Children are told not to talk to strangers. They are taught to be cautious and not to easily trust someone not known to them or their parents. They are taught to trust
people known and trusted by their parents and to do what they are told. Stop It Now!
report that in 93% of child sexual abuse cases, the child knows the perpetrator, and approximately 47% of perpetrators are family or extended family members. These statistics are based on available information. However, 88% of sexual abusers are never reported, and their identities are not known.
It is difficult to protect
your child against people that you know and may admire and appreciate. No one can tell who a sex offender is by outward appearance, conversation, occupation, reputation, history, education, financial status, or volunteer work and community contribution. Sex offenders can appear to be extraordinarily nice, charismatic, and kindly.
How do you protect your child against strangers? The Boy Scouts of America
publishes a "Child's Bill of Rights" which instructs children that they have the right to:
- Say no to physical affection (hug, kiss) or other physical contact form an adult or older juvenile.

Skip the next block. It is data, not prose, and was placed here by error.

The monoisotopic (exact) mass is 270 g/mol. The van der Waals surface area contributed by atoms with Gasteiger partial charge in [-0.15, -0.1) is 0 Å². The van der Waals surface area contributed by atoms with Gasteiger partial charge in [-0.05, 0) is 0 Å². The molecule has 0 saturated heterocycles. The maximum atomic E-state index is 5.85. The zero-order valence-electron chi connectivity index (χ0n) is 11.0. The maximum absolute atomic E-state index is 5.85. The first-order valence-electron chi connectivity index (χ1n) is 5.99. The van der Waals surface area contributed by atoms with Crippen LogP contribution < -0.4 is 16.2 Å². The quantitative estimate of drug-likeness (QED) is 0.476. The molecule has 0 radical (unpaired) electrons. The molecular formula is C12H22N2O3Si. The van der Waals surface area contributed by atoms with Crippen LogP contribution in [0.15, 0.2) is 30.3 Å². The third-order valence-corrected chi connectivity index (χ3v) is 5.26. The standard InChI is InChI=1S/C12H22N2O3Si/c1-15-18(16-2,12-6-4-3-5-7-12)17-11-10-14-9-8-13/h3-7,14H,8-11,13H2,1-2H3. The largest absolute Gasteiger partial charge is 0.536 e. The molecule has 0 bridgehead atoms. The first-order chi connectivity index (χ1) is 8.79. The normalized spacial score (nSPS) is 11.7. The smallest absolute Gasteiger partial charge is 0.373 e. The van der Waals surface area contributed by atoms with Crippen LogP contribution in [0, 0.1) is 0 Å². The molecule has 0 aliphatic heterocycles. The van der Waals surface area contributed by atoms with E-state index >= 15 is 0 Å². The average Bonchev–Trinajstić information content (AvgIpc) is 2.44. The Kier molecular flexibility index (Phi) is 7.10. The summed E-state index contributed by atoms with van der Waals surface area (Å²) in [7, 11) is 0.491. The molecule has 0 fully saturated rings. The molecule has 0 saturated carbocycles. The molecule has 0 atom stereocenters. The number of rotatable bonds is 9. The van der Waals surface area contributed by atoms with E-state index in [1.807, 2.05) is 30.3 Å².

- To expect privacy - it's not ok for an adult to walk in on someone when he is taking bath, shower, or using the toilet
- To trust their intuition if they feel that someone is not safe
- To refuse to accept a gift from someone
- To say no to demands from an adult that seem unreasonable or inappropriate
- Not answer an adult's question if it feels unsafe (personal information)
- Be rude if necessary
- Run, yell, scream, make noise, attract attention
- Physically fight off advances from adult or older juvenile
- Ask someone for help
The Center for Women and Families provides safety rules for parents to follow and guidelines for protecting their children. Some of the areas it discusses include:
- Always know where your child is.
- Never leave your child alone in a public place - bathroom, parking lot, or toy department at local store. Strangers looking for children will be looking there.
- Never put your child's name on external clothing. If a stranger knows the name, he may call it and the child will come to him and trust him.
- Make sure that your child understands what homes he is allowed to go to and not go to in the neighborhood. Provide boundaries for your child's protection.
- Know your child's friends, families, and safety of the homes he may visit.
- Pay attention to who pays attention to your child.
- Always respect your child's reluctance to spend time with someone.
- Participate in your child's activities. Observe the teacher, coach, and sunday school worker with your child. Do not take for granted that this is a safe person.
- Do not make fun of your child's fear. It may be appropriate, not unreasonable, fear.
- Talk to your child. Keep the lines of communication open.